1.2 billion jobs (40% of the global workforce) depend directly on natural processes. Global warming induced change to these processes will fundamentally reshape our labour markets. That’s why ecologically-minded organized labour is crucial so that we are not the ones to pay the price of environmental shocks caused by reckless business practices, and to better position workers in the ecological transition so that we don’t end up bearing the brunt of the industrial shifts towards decarbonization.
Eco-unionism stands at the intersection of social and environmental struggles, with the main goal to reinvent the trade union tool to accelerate the ecological and social transition. It is a new concept pioneered in France 2020 by the collective behind “le Printempts écologique” (the Ecological Spring) trade union federation who are currently fighting to include the climate emergency into the French Labour Code.
On Tuesday the 24th of November, 4pm Lithuanian time (GMT+2), G1PS will be virtually meeting one of the founders of “Printemps écologique” – Anne Le Corre – to tell us more about the role of organized labour in the ecological transition and how to run an eco-union.
The event will take place on zoom, and open to anyone who wants to do more about the environmental crisis. After a short presentation on Anne’s organization we will open the floor to any questions or suggestions you might have.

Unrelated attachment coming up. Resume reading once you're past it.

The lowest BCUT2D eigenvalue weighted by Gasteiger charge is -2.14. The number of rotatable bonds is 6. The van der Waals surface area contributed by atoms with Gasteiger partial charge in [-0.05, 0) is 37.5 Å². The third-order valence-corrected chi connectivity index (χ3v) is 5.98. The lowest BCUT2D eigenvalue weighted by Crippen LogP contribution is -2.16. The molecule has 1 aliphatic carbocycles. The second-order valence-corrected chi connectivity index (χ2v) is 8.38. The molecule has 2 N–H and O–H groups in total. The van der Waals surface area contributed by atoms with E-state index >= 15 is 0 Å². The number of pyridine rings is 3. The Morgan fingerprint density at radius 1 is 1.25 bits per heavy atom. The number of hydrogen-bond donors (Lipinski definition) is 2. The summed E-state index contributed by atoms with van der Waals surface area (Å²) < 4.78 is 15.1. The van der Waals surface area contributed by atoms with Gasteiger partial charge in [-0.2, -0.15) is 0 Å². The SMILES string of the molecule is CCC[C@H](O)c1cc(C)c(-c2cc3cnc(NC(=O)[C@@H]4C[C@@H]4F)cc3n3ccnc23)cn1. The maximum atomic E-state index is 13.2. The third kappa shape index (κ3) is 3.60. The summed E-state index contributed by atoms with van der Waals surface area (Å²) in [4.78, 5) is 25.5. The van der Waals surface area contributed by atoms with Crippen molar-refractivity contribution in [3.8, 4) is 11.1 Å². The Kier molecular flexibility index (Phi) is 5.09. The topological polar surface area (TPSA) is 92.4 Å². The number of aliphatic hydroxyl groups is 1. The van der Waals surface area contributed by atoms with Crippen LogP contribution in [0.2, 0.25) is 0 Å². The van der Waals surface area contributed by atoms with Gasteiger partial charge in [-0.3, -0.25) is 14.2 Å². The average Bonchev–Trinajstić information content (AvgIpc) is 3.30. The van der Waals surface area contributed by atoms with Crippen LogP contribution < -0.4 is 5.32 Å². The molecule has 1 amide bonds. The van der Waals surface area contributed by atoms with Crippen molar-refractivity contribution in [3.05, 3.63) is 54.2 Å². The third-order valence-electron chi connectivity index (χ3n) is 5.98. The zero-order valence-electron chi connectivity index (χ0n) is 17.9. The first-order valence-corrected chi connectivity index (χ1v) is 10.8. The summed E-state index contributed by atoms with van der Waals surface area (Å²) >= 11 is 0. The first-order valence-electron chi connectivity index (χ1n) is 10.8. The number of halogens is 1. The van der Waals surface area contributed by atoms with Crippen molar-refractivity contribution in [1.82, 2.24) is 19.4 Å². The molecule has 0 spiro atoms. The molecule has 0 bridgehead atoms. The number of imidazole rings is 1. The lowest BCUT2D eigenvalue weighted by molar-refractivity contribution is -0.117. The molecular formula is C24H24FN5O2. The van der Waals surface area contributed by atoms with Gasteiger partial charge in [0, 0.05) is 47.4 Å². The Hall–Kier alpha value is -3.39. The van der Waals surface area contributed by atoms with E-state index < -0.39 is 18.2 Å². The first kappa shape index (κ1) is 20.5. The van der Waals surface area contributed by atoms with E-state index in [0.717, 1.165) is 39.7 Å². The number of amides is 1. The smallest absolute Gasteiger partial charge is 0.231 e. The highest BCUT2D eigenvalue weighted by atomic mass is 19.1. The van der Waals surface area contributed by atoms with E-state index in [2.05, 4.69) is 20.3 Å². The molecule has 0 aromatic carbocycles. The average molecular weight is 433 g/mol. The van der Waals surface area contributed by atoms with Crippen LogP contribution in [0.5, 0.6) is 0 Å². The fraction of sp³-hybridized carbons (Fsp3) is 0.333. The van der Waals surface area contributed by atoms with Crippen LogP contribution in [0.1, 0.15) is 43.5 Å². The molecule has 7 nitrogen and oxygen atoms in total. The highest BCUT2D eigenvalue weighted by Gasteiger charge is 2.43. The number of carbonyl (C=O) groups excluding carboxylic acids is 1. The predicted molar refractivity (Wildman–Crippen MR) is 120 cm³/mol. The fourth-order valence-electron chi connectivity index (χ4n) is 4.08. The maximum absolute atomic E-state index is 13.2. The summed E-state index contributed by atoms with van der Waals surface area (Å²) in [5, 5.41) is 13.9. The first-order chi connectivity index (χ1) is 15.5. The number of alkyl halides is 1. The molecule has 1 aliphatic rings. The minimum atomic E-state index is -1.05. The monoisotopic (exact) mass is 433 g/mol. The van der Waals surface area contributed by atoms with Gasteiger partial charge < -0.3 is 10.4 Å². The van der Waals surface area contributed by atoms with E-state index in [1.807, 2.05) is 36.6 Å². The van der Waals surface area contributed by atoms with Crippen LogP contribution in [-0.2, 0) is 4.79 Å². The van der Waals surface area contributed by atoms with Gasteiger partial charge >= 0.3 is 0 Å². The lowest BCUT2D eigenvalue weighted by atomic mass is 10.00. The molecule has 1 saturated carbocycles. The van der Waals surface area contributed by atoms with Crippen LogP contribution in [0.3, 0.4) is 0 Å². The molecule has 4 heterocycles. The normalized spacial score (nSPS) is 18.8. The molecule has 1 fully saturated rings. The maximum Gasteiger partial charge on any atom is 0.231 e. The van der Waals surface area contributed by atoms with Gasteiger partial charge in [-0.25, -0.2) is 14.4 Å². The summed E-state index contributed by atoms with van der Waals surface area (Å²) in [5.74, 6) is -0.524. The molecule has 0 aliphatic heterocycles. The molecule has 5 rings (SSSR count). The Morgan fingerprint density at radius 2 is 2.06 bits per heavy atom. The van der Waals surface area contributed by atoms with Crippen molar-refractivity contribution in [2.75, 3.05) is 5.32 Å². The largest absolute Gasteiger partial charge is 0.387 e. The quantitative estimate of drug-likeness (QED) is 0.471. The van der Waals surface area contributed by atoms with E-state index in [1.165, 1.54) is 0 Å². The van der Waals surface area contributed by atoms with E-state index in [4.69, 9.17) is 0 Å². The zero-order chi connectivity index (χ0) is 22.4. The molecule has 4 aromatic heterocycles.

Find more information about the event on facebook: https://fb.me/e/QRXd4jn6
Yesterday we had the first meeting with “Bolt” representatives. As we expected, “Bolt” stated their position on our demands that could be briefly summed up as “business is growing and we do not see any issues”.
More than 20 people participated in the meeting – most of them couriers and our colleagues. We met three representatives of the company – director Andrius Pacevičius, regional manager for “Bolt food” Ruslanas Savičius and public relation specialist (who only followed the meeting ). Vuk Vukotic represented Couriers Association. Several couriers spoke out about work conditions – Meda, Dovydas, Povilas and Paolo.
The company presented various numbers and averages, lessons about free market and so called “historical facts” (data generated by couriers and taxi drivers) that they use to regulate the number of couriers.
As we expected, “Bolt” did not agree to stop the employment of couriers and cooperate with us to ensure stable work. According to company representatives, at the moment the average level of orders is enough for couriers to earn average salary.
The option to choose work paid by hour was as well neglected by the employer. They stated that at the moment the average hourly wage is higher than 5 euros, reaching more than 6 euros, therefore, they see that there is no need for such regulation.
They also rejected the demand to raise the basic tariff per delivery to 3,5 euro. Raising of tariff would “push the company out of competition” – regional manager stated. As well, the representatives mentioned, that they would pursue for reduction of supplementary benefits in case of higher tariff.
Apart from demands raised in the petition, we discussed the work safety issues. Dovydas, one of the couriers, told the story about his work injury – while delivering food to the client, he fell from the bike and suffered heavy head injury. The company representative answered with a “lesson”, that “he should be more careful, don’t speed too much and take care of the food”, as well adding that “you can choose car, if the bicycle is unsafe for you”.
Paulo, another courier, spoke about situation in Italy. Although the platform companies are not recognized as “traditional employer”, but they are obliged to pay social security taxes and provide the couriers with 5 days compensation in case of accident or sick leave.